Complaints about doctors rise says GMC
Complaints about doctors have reached a record high, according to a report published by the General Medical Council today.
The number of complaints increased from 7,153 in 2010 to 8,781 in 2011 – a rise of 23 per cent. The report also found that GPs, psychiatrists and surgeons attracted the highest number of complaints and older male doctors were more likely to receive a complaint than female doctors.
There was a rise in concerns about how doctors interacted with patients, according to the GMC which oversees doctors in the UK. Allegations about communication increased by almost 70 per cent and complaints about a lack of respect rose by 45 per cent.
The report found that the rise in complaints did not necessarily mean a fall in standards of practice and initial analysis pointed towards greater expectations and an increased willingness to complain.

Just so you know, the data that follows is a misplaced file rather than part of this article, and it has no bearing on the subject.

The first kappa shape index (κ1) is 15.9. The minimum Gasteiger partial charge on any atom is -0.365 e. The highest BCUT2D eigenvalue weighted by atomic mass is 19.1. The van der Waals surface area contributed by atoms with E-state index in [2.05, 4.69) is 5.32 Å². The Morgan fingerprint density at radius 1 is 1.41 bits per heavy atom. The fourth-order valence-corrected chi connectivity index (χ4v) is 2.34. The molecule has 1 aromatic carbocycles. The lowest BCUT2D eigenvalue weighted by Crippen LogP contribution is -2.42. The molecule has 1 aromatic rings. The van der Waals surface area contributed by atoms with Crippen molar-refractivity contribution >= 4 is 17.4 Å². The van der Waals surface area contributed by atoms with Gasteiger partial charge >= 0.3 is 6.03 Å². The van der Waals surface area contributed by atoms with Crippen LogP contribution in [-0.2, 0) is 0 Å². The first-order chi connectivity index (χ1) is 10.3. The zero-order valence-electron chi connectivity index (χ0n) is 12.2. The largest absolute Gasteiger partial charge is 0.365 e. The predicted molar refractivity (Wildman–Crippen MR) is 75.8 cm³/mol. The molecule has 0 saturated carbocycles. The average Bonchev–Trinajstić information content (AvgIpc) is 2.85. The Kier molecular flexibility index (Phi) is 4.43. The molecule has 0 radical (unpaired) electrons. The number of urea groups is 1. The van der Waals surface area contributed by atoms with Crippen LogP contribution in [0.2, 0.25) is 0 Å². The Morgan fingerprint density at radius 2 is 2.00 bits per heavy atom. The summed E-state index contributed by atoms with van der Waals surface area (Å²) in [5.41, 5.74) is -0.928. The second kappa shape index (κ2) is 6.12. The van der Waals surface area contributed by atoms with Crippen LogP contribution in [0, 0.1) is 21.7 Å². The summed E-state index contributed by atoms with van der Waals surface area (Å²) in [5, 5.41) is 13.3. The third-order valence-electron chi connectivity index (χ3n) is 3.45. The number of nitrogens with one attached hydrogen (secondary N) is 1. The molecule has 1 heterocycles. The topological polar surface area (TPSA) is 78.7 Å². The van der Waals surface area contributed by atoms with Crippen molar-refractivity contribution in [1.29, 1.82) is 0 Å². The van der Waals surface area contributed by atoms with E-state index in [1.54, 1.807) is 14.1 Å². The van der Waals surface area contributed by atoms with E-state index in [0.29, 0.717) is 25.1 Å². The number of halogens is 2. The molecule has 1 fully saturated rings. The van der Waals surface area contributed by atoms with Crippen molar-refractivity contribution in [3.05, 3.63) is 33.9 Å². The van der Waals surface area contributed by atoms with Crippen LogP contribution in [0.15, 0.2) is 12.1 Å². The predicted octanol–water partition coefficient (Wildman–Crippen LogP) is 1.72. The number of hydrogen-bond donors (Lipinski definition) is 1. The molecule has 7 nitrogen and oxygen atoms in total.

Niall Dickson, Chief Executive, of the General Medical Council said: “While we do need to develop a better understanding of why complaints to us are rising, we do not believe it reflects falling standards of medical practice. Every day there are millions of interactions between doctors and patients and all the evidence suggests that public trust and confidence in the UK’s doctors remains extremely high.”
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